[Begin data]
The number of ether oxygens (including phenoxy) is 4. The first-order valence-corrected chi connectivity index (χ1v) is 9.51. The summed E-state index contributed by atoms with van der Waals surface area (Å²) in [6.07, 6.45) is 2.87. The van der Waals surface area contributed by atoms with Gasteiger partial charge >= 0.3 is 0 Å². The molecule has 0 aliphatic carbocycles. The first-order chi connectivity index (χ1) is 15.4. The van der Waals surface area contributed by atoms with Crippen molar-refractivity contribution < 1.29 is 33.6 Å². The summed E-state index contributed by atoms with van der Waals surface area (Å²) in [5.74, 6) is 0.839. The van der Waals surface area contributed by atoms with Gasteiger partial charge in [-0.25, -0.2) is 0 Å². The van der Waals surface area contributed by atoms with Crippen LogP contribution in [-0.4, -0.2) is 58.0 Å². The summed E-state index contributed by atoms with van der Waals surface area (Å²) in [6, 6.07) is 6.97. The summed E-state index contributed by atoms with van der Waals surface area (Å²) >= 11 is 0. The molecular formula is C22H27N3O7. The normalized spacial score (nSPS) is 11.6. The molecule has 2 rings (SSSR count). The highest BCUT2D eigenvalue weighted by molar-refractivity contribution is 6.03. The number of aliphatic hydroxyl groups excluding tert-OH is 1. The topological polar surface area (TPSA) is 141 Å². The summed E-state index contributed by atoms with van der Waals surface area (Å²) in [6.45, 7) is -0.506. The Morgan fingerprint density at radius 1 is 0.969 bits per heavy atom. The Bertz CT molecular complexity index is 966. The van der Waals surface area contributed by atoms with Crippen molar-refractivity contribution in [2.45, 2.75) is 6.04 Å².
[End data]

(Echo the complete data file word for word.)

The number of ether oxygens (including phenoxy) is 4. The first-order valence-corrected chi connectivity index (χ1v) is 9.51. The summed E-state index contributed by atoms with van der Waals surface area (Å²) in [6.07, 6.45) is 2.87. The van der Waals surface area contributed by atoms with Gasteiger partial charge >= 0.3 is 0 Å². The molecule has 0 aliphatic carbocycles. The first-order chi connectivity index (χ1) is 15.4. The van der Waals surface area contributed by atoms with Crippen molar-refractivity contribution < 1.29 is 33.6 Å². The summed E-state index contributed by atoms with van der Waals surface area (Å²) in [5.74, 6) is 0.839. The van der Waals surface area contributed by atoms with Gasteiger partial charge in [-0.25, -0.2) is 0 Å². The van der Waals surface area contributed by atoms with Crippen LogP contribution in [-0.4, -0.2) is 58.0 Å². The summed E-state index contributed by atoms with van der Waals surface area (Å²) in [6, 6.07) is 6.97. The summed E-state index contributed by atoms with van der Waals surface area (Å²) >= 11 is 0. The molecular formula is C22H27N3O7. The normalized spacial score (nSPS) is 11.6. The molecule has 2 rings (SSSR count). The highest BCUT2D eigenvalue weighted by molar-refractivity contribution is 6.03. The number of aliphatic hydroxyl groups excluding tert-OH is 1. The topological polar surface area (TPSA) is 141 Å². The summed E-state index contributed by atoms with van der Waals surface area (Å²) in [6.45, 7) is -0.506. The Morgan fingerprint density at radius 1 is 0.969 bits per heavy atom. The Bertz CT molecular complexity index is 966. The van der Waals surface area contributed by atoms with Crippen molar-refractivity contribution in [2.45, 2.75) is 6.04 Å².